We went to Lenka Curtin’s studio to see the newest pieces in her family of ethereally inspired yet materially robust, indeed almost perplexingly multi-media sculptures, the collective of which is becoming increasingly suggestive of things Nature herself might see, perhaps, when she dreams. We also looked at Rachel Rickert’s new sequence of paintings, most of them still in-process, that at once capture, expand, re-delineate and sympathetically document most every corner of her current living quarters to question notions of home, safety and comfort as they relate to body, light and space.

Rachel Rickert's studio.

Rachel Rickert’s studio.

Tightly tethered, as well, to notions of space and home, interiors and exteriors, inside-self and outside-self—albeit due to, and sometimes placed within, quite differently restrictive, constricted contexts—are David Gayle’s pensively figurative, nimble works in various styles and mediums, a mere handful of which we had a chance to look at. We also went to the studio of Katelynn Mills, whose mixed media paintings, many of them generously textured with strata of sparely chromatic encaustic, pertain to breaking up or tearing into ideas of composition within two-dimensional spaces—so as to then find formal means for mending them.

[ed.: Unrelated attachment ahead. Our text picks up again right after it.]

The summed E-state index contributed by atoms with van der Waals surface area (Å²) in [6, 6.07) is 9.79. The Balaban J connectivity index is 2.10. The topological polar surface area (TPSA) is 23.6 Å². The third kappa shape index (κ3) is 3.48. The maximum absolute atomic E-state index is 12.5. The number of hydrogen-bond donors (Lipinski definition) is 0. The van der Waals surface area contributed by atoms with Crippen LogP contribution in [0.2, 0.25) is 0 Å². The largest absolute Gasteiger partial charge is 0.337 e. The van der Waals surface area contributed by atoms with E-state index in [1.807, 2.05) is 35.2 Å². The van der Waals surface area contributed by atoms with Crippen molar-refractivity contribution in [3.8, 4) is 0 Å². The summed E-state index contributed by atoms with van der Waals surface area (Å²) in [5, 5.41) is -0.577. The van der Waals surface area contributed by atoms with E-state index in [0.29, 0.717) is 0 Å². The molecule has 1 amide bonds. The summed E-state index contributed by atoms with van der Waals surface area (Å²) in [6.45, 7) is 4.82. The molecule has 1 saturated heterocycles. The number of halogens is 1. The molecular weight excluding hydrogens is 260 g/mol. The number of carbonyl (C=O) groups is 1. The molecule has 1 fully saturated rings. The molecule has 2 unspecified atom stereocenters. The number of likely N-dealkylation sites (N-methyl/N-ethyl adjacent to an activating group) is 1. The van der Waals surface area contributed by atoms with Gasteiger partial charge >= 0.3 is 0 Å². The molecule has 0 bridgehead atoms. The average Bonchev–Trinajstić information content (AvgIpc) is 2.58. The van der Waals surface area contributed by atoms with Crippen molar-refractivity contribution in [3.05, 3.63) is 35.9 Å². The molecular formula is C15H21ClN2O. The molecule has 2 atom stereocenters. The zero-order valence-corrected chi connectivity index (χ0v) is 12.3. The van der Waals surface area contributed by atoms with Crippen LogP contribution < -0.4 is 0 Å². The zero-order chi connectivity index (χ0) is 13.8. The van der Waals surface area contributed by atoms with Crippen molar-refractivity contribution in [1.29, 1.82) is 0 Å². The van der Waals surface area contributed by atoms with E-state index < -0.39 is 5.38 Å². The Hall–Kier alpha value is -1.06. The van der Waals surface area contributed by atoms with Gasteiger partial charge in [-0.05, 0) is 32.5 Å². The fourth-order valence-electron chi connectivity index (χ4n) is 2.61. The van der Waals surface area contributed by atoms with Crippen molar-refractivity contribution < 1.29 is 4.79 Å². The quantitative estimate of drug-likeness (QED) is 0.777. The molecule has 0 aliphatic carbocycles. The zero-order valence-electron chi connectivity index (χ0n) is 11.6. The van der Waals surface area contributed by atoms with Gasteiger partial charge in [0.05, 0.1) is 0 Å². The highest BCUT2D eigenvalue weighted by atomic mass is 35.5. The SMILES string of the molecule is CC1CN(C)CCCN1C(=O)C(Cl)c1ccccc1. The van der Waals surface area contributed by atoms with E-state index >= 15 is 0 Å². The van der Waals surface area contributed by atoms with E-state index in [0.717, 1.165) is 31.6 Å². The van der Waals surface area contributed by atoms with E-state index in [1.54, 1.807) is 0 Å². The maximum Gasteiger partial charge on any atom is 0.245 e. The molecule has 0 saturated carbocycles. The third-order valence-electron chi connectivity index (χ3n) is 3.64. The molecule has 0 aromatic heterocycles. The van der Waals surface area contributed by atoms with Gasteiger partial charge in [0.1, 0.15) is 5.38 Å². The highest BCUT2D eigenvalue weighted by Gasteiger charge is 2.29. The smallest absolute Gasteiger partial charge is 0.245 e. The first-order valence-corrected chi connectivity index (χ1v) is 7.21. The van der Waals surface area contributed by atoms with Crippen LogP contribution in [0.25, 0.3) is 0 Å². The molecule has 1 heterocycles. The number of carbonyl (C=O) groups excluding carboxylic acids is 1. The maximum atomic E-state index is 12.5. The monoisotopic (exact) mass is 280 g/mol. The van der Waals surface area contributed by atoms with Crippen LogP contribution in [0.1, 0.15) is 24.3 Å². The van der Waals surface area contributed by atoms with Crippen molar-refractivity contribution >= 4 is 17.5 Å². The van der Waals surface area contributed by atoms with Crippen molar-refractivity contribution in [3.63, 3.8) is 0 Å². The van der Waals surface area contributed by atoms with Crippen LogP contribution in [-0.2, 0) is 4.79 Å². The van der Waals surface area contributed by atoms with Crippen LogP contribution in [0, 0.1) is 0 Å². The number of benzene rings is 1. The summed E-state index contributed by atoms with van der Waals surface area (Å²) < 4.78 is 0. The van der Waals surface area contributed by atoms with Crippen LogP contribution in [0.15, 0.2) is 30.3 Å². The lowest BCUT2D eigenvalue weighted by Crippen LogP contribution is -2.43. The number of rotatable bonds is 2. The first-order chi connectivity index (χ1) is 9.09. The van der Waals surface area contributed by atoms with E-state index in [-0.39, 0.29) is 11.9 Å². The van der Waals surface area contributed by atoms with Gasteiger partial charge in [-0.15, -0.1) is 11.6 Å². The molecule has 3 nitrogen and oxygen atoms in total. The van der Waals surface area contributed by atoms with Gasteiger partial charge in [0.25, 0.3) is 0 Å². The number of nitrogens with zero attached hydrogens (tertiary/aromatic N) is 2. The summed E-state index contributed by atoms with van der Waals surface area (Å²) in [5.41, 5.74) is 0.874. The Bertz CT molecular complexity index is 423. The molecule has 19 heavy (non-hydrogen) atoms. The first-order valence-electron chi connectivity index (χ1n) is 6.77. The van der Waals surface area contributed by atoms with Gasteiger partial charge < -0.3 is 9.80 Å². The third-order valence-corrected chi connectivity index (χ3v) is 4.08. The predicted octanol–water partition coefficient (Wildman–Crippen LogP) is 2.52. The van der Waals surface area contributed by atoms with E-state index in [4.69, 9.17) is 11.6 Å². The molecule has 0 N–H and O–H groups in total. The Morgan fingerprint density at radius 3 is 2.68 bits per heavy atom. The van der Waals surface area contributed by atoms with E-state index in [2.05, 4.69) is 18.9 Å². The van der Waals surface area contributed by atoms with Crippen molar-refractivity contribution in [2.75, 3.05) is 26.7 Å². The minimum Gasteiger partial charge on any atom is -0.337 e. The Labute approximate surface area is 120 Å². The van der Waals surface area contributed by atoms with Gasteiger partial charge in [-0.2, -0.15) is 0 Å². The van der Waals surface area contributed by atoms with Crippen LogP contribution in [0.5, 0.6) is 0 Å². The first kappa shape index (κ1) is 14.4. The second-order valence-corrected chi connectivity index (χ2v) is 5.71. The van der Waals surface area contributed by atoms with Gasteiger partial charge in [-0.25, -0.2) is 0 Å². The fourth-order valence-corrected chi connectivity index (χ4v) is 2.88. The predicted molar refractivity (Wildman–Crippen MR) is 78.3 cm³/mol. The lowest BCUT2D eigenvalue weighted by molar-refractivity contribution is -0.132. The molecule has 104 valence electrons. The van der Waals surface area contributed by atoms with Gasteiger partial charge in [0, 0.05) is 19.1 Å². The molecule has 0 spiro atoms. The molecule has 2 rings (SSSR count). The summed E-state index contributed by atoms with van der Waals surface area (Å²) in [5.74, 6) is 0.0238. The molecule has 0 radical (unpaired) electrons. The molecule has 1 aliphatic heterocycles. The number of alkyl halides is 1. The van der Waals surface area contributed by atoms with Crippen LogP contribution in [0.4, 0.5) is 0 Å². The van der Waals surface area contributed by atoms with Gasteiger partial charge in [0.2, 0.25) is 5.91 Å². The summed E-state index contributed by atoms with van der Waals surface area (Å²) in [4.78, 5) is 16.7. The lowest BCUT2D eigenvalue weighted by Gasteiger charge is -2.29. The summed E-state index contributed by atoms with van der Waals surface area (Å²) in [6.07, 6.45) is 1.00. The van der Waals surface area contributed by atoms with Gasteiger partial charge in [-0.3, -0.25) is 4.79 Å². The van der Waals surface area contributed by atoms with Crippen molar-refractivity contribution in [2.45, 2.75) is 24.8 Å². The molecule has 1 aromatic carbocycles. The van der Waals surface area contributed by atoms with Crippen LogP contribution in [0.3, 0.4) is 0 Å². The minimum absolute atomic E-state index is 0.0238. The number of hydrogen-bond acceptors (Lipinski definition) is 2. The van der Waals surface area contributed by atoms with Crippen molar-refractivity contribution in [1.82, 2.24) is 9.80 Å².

Spring break is over, so I’m sure the studios and halls over at NYSS are anything but tranquil these days.

And that’s good, they shouldn’t be.

At least not all too often.

Katelynn Mills's studio.

Katelynn Mills’s studio.

Schizzo: Slackenings

by Paul D'Agostino

Bosco d'inverno, mixed-media drawing on paper, 2014.

Bosco d’inverno, mixed-media drawing on paper, 2014.

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Slackenings

It was still raining a decent bit, but
a thick warm wind began to blow in
from faraway plains,
they say—the very same plains,
they say, that tend rather to send cold and snow
this time of year.

So the air that should’ve been frigid was
moist and sweet;
the raindrops that should’ve been snowflakes
were raindrops.

Seldom are showers and gusts
quite so welcome when arriving in tandem,
but there are times when they’re like gifts
from skies.

There are times when seasons slacken their grip.